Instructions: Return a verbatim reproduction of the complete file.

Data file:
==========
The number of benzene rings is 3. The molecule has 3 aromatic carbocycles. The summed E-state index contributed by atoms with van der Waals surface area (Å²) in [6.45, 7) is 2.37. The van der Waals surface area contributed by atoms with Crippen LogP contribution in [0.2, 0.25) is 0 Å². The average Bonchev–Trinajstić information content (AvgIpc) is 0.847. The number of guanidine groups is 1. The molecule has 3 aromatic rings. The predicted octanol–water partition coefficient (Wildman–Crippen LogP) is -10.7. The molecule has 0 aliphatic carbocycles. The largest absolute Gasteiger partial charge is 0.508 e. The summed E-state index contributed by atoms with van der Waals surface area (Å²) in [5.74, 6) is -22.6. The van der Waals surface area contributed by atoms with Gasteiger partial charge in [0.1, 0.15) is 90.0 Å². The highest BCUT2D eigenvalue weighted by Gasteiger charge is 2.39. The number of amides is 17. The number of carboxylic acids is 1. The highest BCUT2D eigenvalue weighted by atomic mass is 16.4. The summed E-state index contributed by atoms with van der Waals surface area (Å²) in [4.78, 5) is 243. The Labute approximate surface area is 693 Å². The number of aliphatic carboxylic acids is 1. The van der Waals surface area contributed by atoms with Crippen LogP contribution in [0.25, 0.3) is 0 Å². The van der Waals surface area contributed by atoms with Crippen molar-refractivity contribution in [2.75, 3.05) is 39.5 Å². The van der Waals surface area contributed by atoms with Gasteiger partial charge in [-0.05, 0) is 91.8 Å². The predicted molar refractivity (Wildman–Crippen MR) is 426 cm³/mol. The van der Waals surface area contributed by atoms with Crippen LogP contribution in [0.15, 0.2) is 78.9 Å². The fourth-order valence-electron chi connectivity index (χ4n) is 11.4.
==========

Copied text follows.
The number of benzene rings is 3. The molecule has 3 aromatic carbocycles. The summed E-state index contributed by atoms with van der Waals surface area (Å²) in [6.45, 7) is 2.37. The van der Waals surface area contributed by atoms with Crippen LogP contribution in [0.2, 0.25) is 0 Å². The average Bonchev–Trinajstić information content (AvgIpc) is 0.847. The number of guanidine groups is 1. The molecule has 3 aromatic rings. The predicted octanol–water partition coefficient (Wildman–Crippen LogP) is -10.7. The molecule has 0 aliphatic carbocycles. The largest absolute Gasteiger partial charge is 0.508 e. The summed E-state index contributed by atoms with van der Waals surface area (Å²) in [5.74, 6) is -22.6. The van der Waals surface area contributed by atoms with Gasteiger partial charge in [0.1, 0.15) is 90.0 Å². The highest BCUT2D eigenvalue weighted by Gasteiger charge is 2.39. The number of amides is 17. The number of carboxylic acids is 1. The highest BCUT2D eigenvalue weighted by atomic mass is 16.4. The summed E-state index contributed by atoms with van der Waals surface area (Å²) in [4.78, 5) is 243. The Labute approximate surface area is 693 Å². The number of aliphatic carboxylic acids is 1. The van der Waals surface area contributed by atoms with Crippen LogP contribution in [0.25, 0.3) is 0 Å². The van der Waals surface area contributed by atoms with Crippen molar-refractivity contribution in [2.75, 3.05) is 39.5 Å². The van der Waals surface area contributed by atoms with Gasteiger partial charge in [-0.05, 0) is 91.8 Å². The predicted molar refractivity (Wildman–Crippen MR) is 426 cm³/mol. The van der Waals surface area contributed by atoms with Crippen LogP contribution in [0.15, 0.2) is 78.9 Å². The fourth-order valence-electron chi connectivity index (χ4n) is 11.4.